Local publishers are calling on the BBC to pay for their journalists to cover court and council reporting, according to reports.
The Times claims that publishers represented by the News Media Association are seeking £14m a year from the BBC’s licence fee income to cover public service reporting.
The move would represent something of a u-turn from the regional publishers.
Last September, the BBC unveiled plans for a Local Accountability Reporting Service that would allocate licence fee funding to invest in a network of 100 reporters across the country would produce content available to all “reputable” news organisations.
The proposal was however rejected by publishers who objected to the idea of BBC journalists working in their newsrooms.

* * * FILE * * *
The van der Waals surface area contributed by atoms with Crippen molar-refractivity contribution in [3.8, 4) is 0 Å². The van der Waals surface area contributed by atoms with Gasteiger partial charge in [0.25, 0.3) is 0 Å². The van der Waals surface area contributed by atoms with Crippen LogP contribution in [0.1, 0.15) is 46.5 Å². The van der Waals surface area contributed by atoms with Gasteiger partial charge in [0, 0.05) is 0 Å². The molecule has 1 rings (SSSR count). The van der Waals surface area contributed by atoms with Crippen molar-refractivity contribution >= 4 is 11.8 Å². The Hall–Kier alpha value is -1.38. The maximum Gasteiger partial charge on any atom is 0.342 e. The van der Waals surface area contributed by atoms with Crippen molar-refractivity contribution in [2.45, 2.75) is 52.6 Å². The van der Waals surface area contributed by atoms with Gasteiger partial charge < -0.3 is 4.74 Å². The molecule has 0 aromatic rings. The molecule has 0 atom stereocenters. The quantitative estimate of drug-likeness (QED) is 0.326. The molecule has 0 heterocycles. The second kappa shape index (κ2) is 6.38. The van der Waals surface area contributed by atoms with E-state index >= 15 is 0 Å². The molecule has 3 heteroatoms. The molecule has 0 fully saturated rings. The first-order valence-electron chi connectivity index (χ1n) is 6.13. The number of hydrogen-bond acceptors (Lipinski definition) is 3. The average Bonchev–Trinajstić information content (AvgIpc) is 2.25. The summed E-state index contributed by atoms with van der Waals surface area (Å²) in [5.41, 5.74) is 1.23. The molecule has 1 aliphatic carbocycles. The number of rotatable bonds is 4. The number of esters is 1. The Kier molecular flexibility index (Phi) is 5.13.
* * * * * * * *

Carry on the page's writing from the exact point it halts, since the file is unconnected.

Under the new proposal, it seems that reporters would continue to be employed and controlled by the publishers themselves.
A source “familiar with the discussions” told The Times: “In leaner newsrooms, staff covering council and planning meetings are being cut. This would pay for journalists to cover these. These journalists would sit in our newsrooms and we would manage them but the BBC would pay for them.”
A spokesperson for the NMA denied that the move represented a u-turn, but was part of an “ongoing discussion with the BBC”.